Your Family, Your Neighborhood

Case Study from the University of Denver, Graduate School of Social Work

Your Family, Your Neighborhood is a project of the University of Denver Graduate School of Social work that aims to increase the well-being of low-income families in urban areas of the Denver metro area by increasing social connections in neighborhoods. Now in its sixth year, the program was launched by Associate Professor at the University of Denver Graduate School of Social Work, Daniel Brisson, and co-investigator Stephanie Lechuga-Peña, an assistant professor at the Arizona State University School of Social Work.

Families participating in the program attend weekly dinners together for ten weeks. Following a meal together, the families in the cohort break into adult and child discussion groups to talk about topics such as academic expectations, parenting, and health. At the end of the ten-week session, the cohort has the opportunity to practice the leadership skills they learned by planning a community activity or event with a small budget. 

The curriculum follows a dual-generation model that addresses three key aspects of the social ecology:

  1. promoting bonds between children and parents,
  2. developing stronger attachments to schools and academic success, and
  3. building neighborhood social cohesion.
A mother holding her infant daughter in her arms giving her a kiss on the cheek.

New Orleans, Louisiana - February 24

Zinda, pictured here with her baby, is a young advocate inspired by her experiences at Let’s Talk suppers at Ashé Cultural Arts Center. The Let’s Talk suppers lead with art and culture to address issues of reproductive health, rights, and justice, and focuses on leadership development, cultural competency, peer education, and collaboration as catalysts for systemic change. Building the next generation of leaders is critical to mobilizing and moving forward reproductive health and equity. (Photo by Nina Robinson/The Verbatim Agency/Getty Images)

There are six to ten families in each cohort, and the program generally serves five cohorts at a time.

Dr. Brisson was focused on poverty and affordable housing in his work at the University of Denver, and this led him to become involved with The Bridge Project. The Bridge Project is a nonprofit organization in Denver that works to support youth in Denver’s public housing neighborhoods by engaging them in educational opportunities and facilitating the development of life skills and self-sufficiency. In discussing community needs with the Bridge Project director, they came to the conclusion that increasing social cohesion is crucial in supporting families in low-income areas, and that a program to serve this goal would need to bring together whole families. As a result of these conversations, together with other project partners they developed a ten-week curriculum for Your Family, Your Neighborhood, which they eventually began piloting and testing in various low-income Denver neighborhoods.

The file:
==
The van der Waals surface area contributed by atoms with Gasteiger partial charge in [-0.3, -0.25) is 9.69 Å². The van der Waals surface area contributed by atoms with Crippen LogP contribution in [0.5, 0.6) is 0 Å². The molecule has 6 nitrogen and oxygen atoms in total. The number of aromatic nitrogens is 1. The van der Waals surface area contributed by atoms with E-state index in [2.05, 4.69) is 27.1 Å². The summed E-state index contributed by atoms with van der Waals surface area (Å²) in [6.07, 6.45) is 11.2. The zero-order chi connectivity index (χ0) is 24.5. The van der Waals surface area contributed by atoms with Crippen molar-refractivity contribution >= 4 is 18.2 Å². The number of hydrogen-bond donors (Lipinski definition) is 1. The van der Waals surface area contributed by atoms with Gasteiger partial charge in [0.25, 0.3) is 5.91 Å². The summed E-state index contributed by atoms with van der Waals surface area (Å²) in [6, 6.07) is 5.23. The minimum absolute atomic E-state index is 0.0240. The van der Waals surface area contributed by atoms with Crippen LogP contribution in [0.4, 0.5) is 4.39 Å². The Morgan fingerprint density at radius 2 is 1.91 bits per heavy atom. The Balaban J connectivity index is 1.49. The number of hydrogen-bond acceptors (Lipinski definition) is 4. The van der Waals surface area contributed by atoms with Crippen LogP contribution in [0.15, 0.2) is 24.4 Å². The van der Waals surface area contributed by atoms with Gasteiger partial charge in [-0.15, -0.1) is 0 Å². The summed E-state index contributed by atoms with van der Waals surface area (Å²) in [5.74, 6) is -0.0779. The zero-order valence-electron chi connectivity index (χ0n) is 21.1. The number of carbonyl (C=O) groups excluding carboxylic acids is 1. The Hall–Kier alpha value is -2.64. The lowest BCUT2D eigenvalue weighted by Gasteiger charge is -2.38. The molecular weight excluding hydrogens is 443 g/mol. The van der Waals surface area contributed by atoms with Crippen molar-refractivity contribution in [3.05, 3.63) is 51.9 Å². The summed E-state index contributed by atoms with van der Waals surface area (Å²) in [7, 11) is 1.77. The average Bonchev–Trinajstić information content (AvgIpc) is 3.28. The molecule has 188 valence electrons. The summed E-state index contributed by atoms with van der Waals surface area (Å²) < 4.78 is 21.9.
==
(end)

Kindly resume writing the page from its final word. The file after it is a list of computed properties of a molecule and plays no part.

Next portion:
Their initial funding from the University of Denver was only enough to develop the curriculum, and they relied heavily on volunteers in the first stages of the project. Eventually, they applied for additional funds to enhance and test the curriculum. They currently have another year and a half of funding.

In delivering the intervention, they learned that community partner relationships were key in successfully implementing the curriculum. However, residents have differing levels of trust with different organizations, and it became important to identify and work with trusted partner organizations. In addition, they realized the importance of adequate staffing. With five groups of six to ten families per group, dedicated staff are needed to support participants and to make sure the dinners and other aspects of the program are always a safe space.

Dr. Brisson credits the success of the project thus far largely to community partners, program staff, and the families themselves. Though the families involved are often living in trying circumstances without enough resources, they have the strength and skills to complete the program and develop increased neighborhood cohesion, when provided with the resources to do so.

Over the course of the program’s piloting phase, neighborhood cohesion and social attachment have increased and are stronger in families that have participated in the program as compared to control group families. In terms of educational development, family attachment to schools and parent engagement in education have improved as well. Lastly, families are reporting improvement in feelings of self-efficacy.

Advice on Replication

Dr. Brisson and the project partners would be happy to share the curriculum with communities who are interested in replicating the program, as they have seen the benefit to families and want others to use it. While all advice they would is in the curriculum itself, they note the importance of finding a community partner that is trusted by the population you are serving, carefully arranging the logistics such as location and provision of meals, and then working to create connections through delivery of the curriculum.

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